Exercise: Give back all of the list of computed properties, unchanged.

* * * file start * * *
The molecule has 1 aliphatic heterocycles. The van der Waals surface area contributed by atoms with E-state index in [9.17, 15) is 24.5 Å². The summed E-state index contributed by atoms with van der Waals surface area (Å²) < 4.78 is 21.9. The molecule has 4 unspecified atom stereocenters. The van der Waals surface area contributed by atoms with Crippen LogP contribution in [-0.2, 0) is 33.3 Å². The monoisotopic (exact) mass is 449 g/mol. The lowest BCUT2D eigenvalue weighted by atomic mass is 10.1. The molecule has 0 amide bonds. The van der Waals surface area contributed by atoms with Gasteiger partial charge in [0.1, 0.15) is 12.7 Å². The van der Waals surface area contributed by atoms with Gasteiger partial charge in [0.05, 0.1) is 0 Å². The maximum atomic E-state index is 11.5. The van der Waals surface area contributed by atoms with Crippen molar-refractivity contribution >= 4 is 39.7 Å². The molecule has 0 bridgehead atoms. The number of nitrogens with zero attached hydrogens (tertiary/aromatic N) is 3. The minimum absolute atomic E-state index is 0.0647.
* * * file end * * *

The molecule has 1 aliphatic heterocycles. The van der Waals surface area contributed by atoms with E-state index in [9.17, 15) is 24.5 Å². The summed E-state index contributed by atoms with van der Waals surface area (Å²) < 4.78 is 21.9. The molecule has 4 unspecified atom stereocenters. The van der Waals surface area contributed by atoms with Crippen LogP contribution in [-0.2, 0) is 33.3 Å². The monoisotopic (exact) mass is 449 g/mol. The lowest BCUT2D eigenvalue weighted by atomic mass is 10.1. The molecule has 0 amide bonds. The van der Waals surface area contributed by atoms with Gasteiger partial charge in [0.1, 0.15) is 12.7 Å². The van der Waals surface area contributed by atoms with Gasteiger partial charge in [0.05, 0.1) is 0 Å². The maximum atomic E-state index is 11.5. The van der Waals surface area contributed by atoms with Crippen molar-refractivity contribution >= 4 is 39.7 Å². The molecule has 0 bridgehead atoms. The number of nitrogens with zero attached hydrogens (tertiary/aromatic N) is 3. The minimum absolute atomic E-state index is 0.0647.